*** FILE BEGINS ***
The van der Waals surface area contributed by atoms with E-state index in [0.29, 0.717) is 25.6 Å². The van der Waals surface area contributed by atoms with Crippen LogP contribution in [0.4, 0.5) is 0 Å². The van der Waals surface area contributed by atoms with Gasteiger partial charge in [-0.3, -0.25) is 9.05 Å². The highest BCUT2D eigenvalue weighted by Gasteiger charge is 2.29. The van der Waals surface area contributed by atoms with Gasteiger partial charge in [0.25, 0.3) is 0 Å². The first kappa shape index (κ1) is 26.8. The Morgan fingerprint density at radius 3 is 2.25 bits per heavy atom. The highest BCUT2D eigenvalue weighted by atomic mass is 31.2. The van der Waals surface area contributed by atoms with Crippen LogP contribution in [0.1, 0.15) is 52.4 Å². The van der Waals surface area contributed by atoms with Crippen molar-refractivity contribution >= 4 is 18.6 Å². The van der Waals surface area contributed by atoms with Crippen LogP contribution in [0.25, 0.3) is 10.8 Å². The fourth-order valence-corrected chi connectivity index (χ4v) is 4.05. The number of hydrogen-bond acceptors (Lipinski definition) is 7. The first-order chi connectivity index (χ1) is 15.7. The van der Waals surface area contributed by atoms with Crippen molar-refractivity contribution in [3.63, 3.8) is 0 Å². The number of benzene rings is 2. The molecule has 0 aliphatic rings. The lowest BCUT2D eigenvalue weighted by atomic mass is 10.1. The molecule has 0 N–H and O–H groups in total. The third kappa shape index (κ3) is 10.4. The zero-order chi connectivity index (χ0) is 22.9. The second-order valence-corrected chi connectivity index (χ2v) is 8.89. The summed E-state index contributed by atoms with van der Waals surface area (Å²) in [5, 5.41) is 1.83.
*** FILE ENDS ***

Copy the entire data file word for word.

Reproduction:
The van der Waals surface area contributed by atoms with E-state index in [0.29, 0.717) is 25.6 Å². The van der Waals surface area contributed by atoms with Crippen LogP contribution in [0.4, 0.5) is 0 Å². The van der Waals surface area contributed by atoms with Gasteiger partial charge in [-0.3, -0.25) is 9.05 Å². The highest BCUT2D eigenvalue weighted by Gasteiger charge is 2.29. The van der Waals surface area contributed by atoms with Gasteiger partial charge in [0.25, 0.3) is 0 Å². The first kappa shape index (κ1) is 26.8. The Morgan fingerprint density at radius 3 is 2.25 bits per heavy atom. The highest BCUT2D eigenvalue weighted by atomic mass is 31.2. The van der Waals surface area contributed by atoms with Crippen LogP contribution in [0.1, 0.15) is 52.4 Å². The van der Waals surface area contributed by atoms with Crippen molar-refractivity contribution >= 4 is 18.6 Å². The van der Waals surface area contributed by atoms with Crippen LogP contribution in [0.25, 0.3) is 10.8 Å². The fourth-order valence-corrected chi connectivity index (χ4v) is 4.05. The number of hydrogen-bond acceptors (Lipinski definition) is 7. The first-order chi connectivity index (χ1) is 15.7. The van der Waals surface area contributed by atoms with Crippen molar-refractivity contribution in [3.63, 3.8) is 0 Å². The number of benzene rings is 2. The molecule has 0 aliphatic rings. The lowest BCUT2D eigenvalue weighted by atomic mass is 10.1. The molecule has 0 N–H and O–H groups in total. The third kappa shape index (κ3) is 10.4. The zero-order chi connectivity index (χ0) is 22.9. The second-order valence-corrected chi connectivity index (χ2v) is 8.89. The summed E-state index contributed by atoms with van der Waals surface area (Å²) in [5, 5.41) is 1.83.